After the first international double-header of this season, Alex McLeish has revealed he made efforts to reassure James Forrest almost as soon as the player emerged from a shower.
It is just surprising to hear the winger – are we even allowed to refer to this free-scoring phenomenon as one of these any more? – even needed to wash. He hadn’t played a single minute of that evening’s 2-0 win over Albania, nor had he appeared at all in the 4-0 defeat by Belgium four days earlier. He and Callum Paterson – another who has since fought his way back into contention – were the only outfield players not to taste any action.
McLeish wanted to let Forrest know he was still in his thoughts, that the system he was using right now was not wingers-friendly, and finished the exchange by challenging the player to make it hard for him to ignore him. So, when Forrest scored four times for Celtic at St Johnstone a few days before Scotland’s next double-header, it was assumed he had just done that and played himself back into the Scotland XI.
He hadn’t. Scotland lost 2-1 to Israel in Haifa and the knives were out for McLeish.
‘Lucky’ was once a prefix attached as commonly as ‘big’ to Eck. But then he became manager of Scotland for a second time and fortune seemed to desert him. In the case of Forrest, the decision to exclude him was reached because of pragmatic reasons. It was a self-imposed wound. Forrest was fit, there was simply no room in the system McLeish favoured at the time due to the desperate need to accommodate both Andy Robertson and Kieran Tierney.
It’s worth noting that amid all the call-offs, and the loony claims of a divided, unhappy squad, the one player with ample reason to tell McLeish to stuff it has remained admirably loyal, to the extent he has probably kept him in a job. The five goals Forrest has scored in his last two outings, including Tuesday’s superb match-winning hat-trick over Israel, has re-ignited McLeish’s second spell in charge and quelled the gathering critics.
“They were phenomenal finishes and the top strikers would have been proud,” said McLeish yesterday. “He was disappointed on one of the earlier trips and I spoke to him after he’d had his shower and said to him, ‘sorry, but there’s definitely a place for you in this team. I had been going with the 3-5-2 and that didn’t suit the wingers and we tried to do a 3-4-3 which gives wingers a better chance but perfecting that takes a lot of time.”
It would be a surprise if McLeish does not now stick to the 4-3-3 system he has been forced to employ almost by accident following the raft of recent call-offs. As often happens, a way forward has emerged from an unpromising set of circumstances. This time last week there was little reason for optimism. Ryan Jack’s withdrawal within 24 hours of having been called up was the last straw for many. Just what kind of joke operation had Scotland become?
Mikey Devlin then dropped out followed by Kieran Tierney whose absence meant there was little point persisting with a back three. McLeish challenged the assertion there was a lack of appetite for the task in hand. He suggested Tierney was desperate to ignore the medical scans but Scotland could ill afford taking the risk with a player who isn’t theirs.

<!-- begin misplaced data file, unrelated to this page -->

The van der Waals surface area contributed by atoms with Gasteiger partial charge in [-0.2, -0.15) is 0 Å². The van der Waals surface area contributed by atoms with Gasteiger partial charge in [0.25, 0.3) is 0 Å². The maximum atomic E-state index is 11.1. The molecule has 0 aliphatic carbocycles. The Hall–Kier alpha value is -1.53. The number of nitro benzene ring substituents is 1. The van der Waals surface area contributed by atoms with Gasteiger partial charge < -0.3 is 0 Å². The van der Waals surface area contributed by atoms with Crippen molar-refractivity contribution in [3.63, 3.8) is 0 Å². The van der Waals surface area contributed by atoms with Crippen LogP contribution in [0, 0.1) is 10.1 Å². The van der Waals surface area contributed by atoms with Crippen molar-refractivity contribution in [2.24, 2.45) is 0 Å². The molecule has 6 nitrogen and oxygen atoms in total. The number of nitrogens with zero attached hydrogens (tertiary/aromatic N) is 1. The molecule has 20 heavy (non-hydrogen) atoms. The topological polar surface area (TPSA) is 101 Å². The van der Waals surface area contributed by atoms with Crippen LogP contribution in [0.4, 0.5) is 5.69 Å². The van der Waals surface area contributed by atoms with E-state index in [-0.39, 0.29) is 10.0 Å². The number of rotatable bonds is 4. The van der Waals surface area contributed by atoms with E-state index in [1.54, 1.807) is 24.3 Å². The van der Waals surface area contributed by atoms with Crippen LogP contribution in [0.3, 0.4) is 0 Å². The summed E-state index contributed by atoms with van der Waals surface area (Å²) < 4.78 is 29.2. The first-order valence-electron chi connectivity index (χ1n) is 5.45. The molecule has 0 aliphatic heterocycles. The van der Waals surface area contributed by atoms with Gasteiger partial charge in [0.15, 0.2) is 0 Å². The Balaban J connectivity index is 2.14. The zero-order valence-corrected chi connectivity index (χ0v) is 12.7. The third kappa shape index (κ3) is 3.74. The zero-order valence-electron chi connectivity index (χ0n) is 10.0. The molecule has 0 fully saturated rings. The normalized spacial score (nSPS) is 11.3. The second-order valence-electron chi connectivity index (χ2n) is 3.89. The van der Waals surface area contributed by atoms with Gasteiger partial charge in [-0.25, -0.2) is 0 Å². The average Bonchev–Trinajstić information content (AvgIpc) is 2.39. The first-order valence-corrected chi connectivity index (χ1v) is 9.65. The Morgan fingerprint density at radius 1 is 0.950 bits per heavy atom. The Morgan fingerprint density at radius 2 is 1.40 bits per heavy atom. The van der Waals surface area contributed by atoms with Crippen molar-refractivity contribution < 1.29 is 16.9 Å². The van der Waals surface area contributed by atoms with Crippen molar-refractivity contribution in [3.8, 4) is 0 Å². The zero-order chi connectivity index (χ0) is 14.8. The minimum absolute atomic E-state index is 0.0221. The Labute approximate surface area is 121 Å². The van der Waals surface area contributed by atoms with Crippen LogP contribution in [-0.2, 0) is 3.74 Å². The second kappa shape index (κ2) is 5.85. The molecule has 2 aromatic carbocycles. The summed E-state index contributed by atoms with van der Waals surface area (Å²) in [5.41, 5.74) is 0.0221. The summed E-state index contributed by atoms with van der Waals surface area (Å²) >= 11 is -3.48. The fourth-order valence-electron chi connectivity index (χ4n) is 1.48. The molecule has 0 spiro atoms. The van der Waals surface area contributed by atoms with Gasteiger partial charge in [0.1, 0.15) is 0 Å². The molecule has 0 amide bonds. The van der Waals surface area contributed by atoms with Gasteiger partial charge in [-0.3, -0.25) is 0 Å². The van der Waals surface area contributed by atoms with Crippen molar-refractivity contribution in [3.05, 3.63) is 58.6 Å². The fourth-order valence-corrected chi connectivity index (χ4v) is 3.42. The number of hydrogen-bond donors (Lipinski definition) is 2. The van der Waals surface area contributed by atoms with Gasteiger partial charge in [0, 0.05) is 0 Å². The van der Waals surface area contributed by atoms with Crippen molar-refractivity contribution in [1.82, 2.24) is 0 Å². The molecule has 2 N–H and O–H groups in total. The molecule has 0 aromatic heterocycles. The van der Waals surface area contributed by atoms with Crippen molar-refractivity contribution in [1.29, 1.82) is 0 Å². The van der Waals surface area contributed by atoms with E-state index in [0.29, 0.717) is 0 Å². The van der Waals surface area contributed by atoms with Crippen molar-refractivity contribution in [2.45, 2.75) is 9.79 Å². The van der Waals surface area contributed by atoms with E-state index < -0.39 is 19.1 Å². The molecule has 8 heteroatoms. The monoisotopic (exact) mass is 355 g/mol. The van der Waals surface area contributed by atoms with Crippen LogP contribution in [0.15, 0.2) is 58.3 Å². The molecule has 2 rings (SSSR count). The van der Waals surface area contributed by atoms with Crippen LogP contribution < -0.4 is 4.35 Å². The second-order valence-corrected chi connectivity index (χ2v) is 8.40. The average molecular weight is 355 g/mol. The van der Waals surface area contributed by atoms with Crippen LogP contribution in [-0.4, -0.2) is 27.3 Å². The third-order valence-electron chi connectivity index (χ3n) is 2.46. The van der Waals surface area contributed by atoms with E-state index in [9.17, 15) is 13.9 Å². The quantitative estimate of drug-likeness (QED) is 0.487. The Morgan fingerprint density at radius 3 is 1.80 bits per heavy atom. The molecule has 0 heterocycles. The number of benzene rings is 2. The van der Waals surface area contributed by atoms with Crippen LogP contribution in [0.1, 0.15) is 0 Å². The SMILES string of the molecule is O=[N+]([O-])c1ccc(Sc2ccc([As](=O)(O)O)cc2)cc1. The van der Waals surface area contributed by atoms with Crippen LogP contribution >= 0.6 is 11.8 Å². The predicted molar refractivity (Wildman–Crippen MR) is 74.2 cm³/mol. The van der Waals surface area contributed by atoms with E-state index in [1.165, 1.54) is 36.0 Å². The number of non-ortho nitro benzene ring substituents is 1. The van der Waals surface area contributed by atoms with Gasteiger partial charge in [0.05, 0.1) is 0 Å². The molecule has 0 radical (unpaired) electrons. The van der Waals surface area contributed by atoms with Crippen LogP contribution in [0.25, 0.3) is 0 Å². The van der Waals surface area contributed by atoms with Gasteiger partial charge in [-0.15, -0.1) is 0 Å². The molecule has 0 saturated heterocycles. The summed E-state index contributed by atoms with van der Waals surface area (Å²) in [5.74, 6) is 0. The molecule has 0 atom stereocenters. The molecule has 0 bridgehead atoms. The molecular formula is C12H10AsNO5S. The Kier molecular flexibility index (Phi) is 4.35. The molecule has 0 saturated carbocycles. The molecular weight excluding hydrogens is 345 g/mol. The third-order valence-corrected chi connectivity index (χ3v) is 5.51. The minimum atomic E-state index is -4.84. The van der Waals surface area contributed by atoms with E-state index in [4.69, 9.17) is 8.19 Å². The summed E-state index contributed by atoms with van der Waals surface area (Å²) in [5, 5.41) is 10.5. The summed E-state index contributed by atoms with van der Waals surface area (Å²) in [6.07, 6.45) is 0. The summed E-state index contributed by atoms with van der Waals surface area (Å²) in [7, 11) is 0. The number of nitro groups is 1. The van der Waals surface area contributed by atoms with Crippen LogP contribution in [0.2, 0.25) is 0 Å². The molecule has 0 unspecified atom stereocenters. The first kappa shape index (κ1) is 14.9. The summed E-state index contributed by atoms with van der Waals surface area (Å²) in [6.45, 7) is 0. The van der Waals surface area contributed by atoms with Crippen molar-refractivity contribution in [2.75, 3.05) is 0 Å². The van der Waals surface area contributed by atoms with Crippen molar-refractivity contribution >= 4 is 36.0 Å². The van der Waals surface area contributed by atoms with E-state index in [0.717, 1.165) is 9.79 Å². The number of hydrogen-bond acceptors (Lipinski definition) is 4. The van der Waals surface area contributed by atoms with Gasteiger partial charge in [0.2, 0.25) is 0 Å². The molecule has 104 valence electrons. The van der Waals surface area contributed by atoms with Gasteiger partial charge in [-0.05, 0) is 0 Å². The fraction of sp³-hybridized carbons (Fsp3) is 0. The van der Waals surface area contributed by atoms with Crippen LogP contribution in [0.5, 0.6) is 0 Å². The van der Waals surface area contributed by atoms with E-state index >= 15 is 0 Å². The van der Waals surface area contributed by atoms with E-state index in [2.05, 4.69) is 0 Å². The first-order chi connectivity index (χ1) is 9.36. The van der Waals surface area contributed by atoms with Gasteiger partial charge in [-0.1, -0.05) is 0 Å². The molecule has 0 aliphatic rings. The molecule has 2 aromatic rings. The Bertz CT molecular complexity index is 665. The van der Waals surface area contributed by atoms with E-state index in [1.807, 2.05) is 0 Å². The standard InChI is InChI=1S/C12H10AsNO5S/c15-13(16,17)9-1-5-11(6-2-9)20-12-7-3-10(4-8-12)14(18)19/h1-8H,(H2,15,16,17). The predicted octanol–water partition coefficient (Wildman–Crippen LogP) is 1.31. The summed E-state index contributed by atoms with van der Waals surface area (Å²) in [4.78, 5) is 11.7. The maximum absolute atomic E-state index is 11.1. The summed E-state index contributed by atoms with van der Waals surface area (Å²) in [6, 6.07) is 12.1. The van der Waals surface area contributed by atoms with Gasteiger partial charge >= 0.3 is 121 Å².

McLeish received some messages of support from the battalion of wounded warriors left at home. “Two or three texted me saying ‘go and do it’ and ‘prove people wrong’,” he revealed. He now expects everybody will be “desperate” to come back and play for Scotland.
It’s quite a wait until Scotland are next in competitive action – over three months. McLeish has an appointment in Dublin on 2 December for the Euro 2020 qualifying draw but should be allowed to enjoy this sudden granting of clemency before emerging into the storm once more. It’s been a turbulent, draining year for the manager, who will have turned 60 by the time Scotland next play – he reaches this milestone on 21 January.
His re-appointment was met with tepid enthusiasm at best. Even after five defeats in his opening seven matches he held his nerve. Rarely has he sounded rattled.
He’ll reject the theory he stumbled upon his best XI due to circumstances. However, if there was serendipity involved, he surely deserves to feel such grace.
Back in May, while sitting on the edge of the Pacific contemplating a pair of thankless assignments against Peru and Mexico, he learned of the death of his friend and former Aberdeen team-mate Neale Cooper. He gritted his teeth and took the heat for another two defeats on a tour most had written off as completely pointless.
It’s true that of the Scotland starting XI that have helped transform the country’s fortunes over the last two games, only two were even present in the Americas.
By hook or by crook McLeish has reached the point where he was able to send out a team capable of scoring seven times in two games to secure six priceless qualifying points. His competitive record now stands at four defeats in 12 competitive matches over two spells. It’s a more than reasonable record. He has earned the backing of the Tartan Army. Judging from the reception for both the players and coaching staff following the final whistle on Tuesday the fans seem ready to accept McLeish back in their affections after the initial scepticism.
Scotland are now guaranteed third seeds for the standard Euro 2020 qualifying campaign. It’s one pot above where they were when McLeish almost pulled off the miracle of qualifying for Euro 2008 from a group that contained France and Italy.
“Third seeds have done it before,” he said. “That’s a fact. We will now be dangerous third seeds. Being third seeds is progress.”